Charlie Angus wanted to talk about the possibility that individuals appointed to the Senate to represent specific provinces did not sufficiently reside in those provinces. But Pierre Poilievre wanted to talk about how Mr. Angus had been the subject of a complaint made by the Ontario election boundaries commission.

“The Member of Parliament for Timmins—James Bay submitted that the community of interest among farmers and people associated with agriculture in the farming area west and north of the City of Temiskaming Shores flowed north along Highway 11, and that there was no community of interest with people involved in agriculture in the electoral district of Nickel Belt,” the report reads, in reference to Mr. Angus. “The Member also expressed concern about the ability to serve constituents effectively if the communities along Highway 11 from the Town of Smooth Rock Falls to west of the Town of Hearst were included in the electoral district. This was the first hint of what the Commission considers to be inappropriate involvement by a Member of Parliament in the electoral redistribution process.”

Follow the money

  MGM Resorts International

The play: “Integrated resort” at Exhibition Place with a permanent home for Cirque du Soleil.

Big-bucks backers: Cadillac Fairview, the developer known for prized real estate holdings, including the Eaton Centre and TD Centre. Not so widely known: Cadillac Fairview is wholly owned by the Ontario Teachers’ Pension Plan, which is supposed to have a policy on ethical investment. So much for that.

Casino crapshoot

LIE: A casino would generate a “golden mile” on the waterfront.

TRUTH: Even the metaphor sucks given gold’s nasty ethical rap. Toronto is a city with massive civic self-respect, and all that glitter would merely identify us with the kind of glitzy hucksterism that signals a metropolis in decline. Talk about demoralizing: instead of branding T.O. as an arts-rich, sophisticated city teaming with citizen initiative and bursting with green aspirations, we’d get stamped as a quick-buck haven where any and all manipulation is on if it yanks money out of pockets for statistically improbable gains. Most gaming operations on this continent were built as last-ditch measures in unfortunate, desperate, communities. Is that really us?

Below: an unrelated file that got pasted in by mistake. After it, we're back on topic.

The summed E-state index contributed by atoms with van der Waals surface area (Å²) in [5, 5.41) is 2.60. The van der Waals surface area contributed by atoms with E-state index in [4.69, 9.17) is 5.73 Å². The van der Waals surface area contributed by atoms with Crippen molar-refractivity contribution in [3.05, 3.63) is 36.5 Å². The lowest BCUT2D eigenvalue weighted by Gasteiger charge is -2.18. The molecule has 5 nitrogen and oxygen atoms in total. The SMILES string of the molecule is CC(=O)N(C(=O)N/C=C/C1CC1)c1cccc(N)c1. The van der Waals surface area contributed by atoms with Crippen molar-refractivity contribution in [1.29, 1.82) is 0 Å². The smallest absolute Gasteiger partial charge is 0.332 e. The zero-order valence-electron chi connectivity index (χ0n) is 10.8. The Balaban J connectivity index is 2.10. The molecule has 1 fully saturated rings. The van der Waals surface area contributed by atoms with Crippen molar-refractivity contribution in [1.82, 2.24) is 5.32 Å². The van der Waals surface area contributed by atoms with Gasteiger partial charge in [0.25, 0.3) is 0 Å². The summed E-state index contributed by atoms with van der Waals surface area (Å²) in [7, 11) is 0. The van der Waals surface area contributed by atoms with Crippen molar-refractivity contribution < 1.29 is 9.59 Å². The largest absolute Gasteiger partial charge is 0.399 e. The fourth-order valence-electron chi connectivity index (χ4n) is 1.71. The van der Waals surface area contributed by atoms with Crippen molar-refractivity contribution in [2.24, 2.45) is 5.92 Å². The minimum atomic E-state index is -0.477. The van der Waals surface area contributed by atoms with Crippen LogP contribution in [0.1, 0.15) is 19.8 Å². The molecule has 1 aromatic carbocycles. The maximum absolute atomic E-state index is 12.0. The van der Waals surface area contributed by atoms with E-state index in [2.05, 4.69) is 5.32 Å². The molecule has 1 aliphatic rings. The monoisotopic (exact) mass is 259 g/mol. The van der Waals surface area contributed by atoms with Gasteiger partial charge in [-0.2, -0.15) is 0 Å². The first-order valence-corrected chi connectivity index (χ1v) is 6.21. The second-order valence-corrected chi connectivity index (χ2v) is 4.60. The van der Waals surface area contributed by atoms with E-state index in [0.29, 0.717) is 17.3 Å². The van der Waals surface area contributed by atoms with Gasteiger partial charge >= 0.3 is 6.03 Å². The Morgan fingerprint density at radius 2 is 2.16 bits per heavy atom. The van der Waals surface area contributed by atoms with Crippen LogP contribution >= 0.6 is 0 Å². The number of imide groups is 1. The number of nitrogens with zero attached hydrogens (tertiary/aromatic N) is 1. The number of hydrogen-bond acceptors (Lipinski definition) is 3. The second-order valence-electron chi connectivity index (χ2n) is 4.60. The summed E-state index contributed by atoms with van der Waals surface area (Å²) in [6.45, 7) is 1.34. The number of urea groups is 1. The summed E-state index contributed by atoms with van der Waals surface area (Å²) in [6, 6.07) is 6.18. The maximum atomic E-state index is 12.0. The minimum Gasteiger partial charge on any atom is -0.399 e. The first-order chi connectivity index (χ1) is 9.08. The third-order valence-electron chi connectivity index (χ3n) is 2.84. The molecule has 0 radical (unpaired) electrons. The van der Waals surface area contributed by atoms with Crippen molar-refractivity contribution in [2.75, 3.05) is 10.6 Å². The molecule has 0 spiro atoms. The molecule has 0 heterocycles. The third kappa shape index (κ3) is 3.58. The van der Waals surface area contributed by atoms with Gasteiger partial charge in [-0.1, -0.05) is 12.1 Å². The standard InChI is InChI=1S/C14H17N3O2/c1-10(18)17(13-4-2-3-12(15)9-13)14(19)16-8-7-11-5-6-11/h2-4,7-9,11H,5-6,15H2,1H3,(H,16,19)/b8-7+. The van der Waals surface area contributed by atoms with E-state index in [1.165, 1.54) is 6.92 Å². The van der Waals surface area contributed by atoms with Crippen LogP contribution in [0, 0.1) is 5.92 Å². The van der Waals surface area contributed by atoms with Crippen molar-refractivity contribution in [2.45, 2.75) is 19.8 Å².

Smoke on the waterfront

The scene at Eireann Quay over the last month or so – signs, banners, lots of chanting, even more shouting – has deviated little from your textbook picket line. It's the location, it seems, that immediately comes across as striking in this case.

The in-your-face visibility is ideal, for one thing. After all, the entry route to Billy Bishop City Airport can be a natural urban chokepoint, even when there isn't a protest swarming the asphalt. Imagine the snaking, stalled lines of traffic inching toward Bathurst after a string of Q400s touch down, rudely welcoming ill-timed Torontonians home from less congested locales. If publicity is the ultimate goal of COPE's strike action against Porter Airlines, now in its seventh week, the captive - if grumbly – audience provided by the area's slap-dash urban engineering can't hurt, either.

Ford soliciting donations from lobbyists. Again

Councillors are calling on Rob Ford to scale back his work with his football foundation, following reports that he is still asking lobbyists for donations even though similar conduct nearly cost him his job last year.